Council OKs update of zoning definitions

Changes to commercial, industrial categories for comprehensive review

February 08, 2000|By Scott Calvert | Scott Calvert,SUN STAFF

Anne Arundel County's zoning code has entered the cyber age.

The County Council last night made "telecommuting centers" a permitted use, paving the way for establishments where people can rent space and a computer, and work without going to the office.

The change is one of dozens designed to update the county's commercial and industrial zoning definitions for the first time since the early 1970s. Under the law, uses not listed in the code are prohibited.

The revamped language will guide the council when it reviews, and considers changing, the zoning for individual parcels as part of a comprehensive countywide rezoning. The process is expected to last until 2004 and shape development for years to come.

While many of the modifications will be felt across the county, one was tailored for an individual: a Severna Park produce store owner who now can store fruit and vegetable on his property legally.

The council's unanimous approval of the new definitions ends three months of study and debate that sometimes focused on seemingly obscure questions such as the difference between a supermarket and a grocery store.

The council still must tackle definitions for residential and other zoning categories. "None of them are sexy issues," said Councilman John J. Klocko III. "Collectively, they make a difference."

The addition of telecommuting centers illustrates only one attempt to try to ease congestion on county roads. For example, new rules will make it easier for developers to open delis and banks in industrial and office parks, freeing employees from having to drive for lunch or midday errands.

At the same time, the council imposed new size limits on retail stores so that neighborhood shopping centers fit in with surrounding residences. New stores in those areas can be no larger than 25,000 square feet, effectively shutting out large supermarkets but allowing smaller grocery stores.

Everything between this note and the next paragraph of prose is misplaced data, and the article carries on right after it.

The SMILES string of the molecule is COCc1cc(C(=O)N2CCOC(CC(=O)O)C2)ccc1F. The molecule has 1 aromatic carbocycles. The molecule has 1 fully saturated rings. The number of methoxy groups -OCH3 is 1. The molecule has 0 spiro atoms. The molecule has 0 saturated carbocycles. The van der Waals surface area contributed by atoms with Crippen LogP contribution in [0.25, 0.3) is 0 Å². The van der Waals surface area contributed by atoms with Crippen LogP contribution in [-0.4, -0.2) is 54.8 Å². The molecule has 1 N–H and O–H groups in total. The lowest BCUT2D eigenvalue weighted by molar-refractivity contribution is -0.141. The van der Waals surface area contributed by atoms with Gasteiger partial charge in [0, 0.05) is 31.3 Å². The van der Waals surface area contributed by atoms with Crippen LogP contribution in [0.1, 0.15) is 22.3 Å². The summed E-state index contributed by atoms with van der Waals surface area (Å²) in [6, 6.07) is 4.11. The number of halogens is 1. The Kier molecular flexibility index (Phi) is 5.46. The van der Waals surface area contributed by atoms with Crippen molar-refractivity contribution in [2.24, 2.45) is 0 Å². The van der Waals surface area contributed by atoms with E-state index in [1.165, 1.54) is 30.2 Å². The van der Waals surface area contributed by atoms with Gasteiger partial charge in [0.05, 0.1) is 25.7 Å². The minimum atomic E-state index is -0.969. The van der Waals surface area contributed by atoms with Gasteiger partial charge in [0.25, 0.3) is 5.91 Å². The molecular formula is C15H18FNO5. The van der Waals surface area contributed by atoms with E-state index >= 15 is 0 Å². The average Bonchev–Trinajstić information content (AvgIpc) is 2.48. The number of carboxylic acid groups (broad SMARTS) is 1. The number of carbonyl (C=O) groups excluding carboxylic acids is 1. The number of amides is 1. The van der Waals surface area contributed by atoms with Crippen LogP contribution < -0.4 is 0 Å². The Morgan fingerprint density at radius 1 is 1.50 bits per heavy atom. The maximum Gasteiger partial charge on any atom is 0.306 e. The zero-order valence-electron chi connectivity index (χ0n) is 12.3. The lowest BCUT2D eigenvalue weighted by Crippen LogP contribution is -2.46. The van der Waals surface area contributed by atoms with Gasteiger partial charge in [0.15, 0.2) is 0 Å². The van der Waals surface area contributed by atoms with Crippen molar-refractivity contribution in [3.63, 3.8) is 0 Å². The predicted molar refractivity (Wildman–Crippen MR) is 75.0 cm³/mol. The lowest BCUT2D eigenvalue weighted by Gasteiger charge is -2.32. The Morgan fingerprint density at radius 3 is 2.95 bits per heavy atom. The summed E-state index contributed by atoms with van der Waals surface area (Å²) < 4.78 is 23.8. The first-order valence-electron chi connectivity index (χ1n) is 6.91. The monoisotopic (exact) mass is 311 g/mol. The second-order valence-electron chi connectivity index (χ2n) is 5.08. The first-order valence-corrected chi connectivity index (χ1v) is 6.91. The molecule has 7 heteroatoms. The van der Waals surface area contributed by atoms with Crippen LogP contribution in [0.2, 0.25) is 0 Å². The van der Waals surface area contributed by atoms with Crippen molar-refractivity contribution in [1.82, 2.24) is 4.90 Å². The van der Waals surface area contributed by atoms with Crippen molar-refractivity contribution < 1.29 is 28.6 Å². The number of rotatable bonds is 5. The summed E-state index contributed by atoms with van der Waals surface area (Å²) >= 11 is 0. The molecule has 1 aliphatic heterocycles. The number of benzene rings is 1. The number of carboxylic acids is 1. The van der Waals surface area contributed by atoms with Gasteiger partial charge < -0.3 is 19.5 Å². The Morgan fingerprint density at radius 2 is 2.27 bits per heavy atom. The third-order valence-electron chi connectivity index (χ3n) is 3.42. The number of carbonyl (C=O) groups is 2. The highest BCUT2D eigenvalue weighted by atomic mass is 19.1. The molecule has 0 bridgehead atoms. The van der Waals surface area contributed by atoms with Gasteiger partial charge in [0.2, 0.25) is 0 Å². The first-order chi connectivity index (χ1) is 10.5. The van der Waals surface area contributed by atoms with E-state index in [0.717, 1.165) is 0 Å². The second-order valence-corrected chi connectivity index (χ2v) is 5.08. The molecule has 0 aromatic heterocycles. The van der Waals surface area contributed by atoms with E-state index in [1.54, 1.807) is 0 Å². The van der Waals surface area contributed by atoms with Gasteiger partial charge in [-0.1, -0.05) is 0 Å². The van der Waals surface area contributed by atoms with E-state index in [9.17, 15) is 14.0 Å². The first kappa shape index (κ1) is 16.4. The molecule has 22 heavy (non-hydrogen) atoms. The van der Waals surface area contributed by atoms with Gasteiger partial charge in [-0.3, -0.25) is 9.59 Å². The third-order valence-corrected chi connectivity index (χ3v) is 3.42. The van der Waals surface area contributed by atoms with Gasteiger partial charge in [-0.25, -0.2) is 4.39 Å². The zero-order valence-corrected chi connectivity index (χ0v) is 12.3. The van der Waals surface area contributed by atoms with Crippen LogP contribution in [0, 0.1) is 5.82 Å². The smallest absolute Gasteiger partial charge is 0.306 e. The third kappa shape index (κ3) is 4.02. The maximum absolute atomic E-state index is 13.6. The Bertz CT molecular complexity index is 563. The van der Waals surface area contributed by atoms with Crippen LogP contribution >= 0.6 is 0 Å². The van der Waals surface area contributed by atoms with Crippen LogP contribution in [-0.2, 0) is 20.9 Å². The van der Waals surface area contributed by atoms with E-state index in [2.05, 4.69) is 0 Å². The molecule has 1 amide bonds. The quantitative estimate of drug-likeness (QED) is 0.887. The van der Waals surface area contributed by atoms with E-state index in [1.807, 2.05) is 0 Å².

County planners had suggested a limit of 40,000 square feet, while Councilman Cliff R. Roop had offered a cap of 55,000 square feet.

The council also approved height restrictions in certain commercial districts. Buildings can be no higher than 60 feet, and any that rise above 45 feet must be set back progressively farther from the property's edge.

One of the changes was made for Doug Diehl, who for the past 28 years has stored produce for his farm stand behind a house he owns, even though it is prohibited in residential districts.

Diehl no longer has to worry. The definition approved last night allow limited storage of produce in certain residential areas, including his property.

Diehl originally wanted the council to allow limited storage on commercially zoned property, even though that would have required his property be reclassified as commercial.

At the Jan. 3 meeting Roop made an emotional speech in support of Diehl, a supporter and contributor of Roop's, and persuaded all but one of his colleagues to give Diehl the exception he sought. Roop died of a heart attack moments later.

Since Roop's death, the council has maintained Diehl's exemption, but by allowing limited produce storage in certain residential districts instead of in commercial districts.

Councilwoman Pamela G. Beidle made the suggestion to allay fears of creeping commercial activity in the area.

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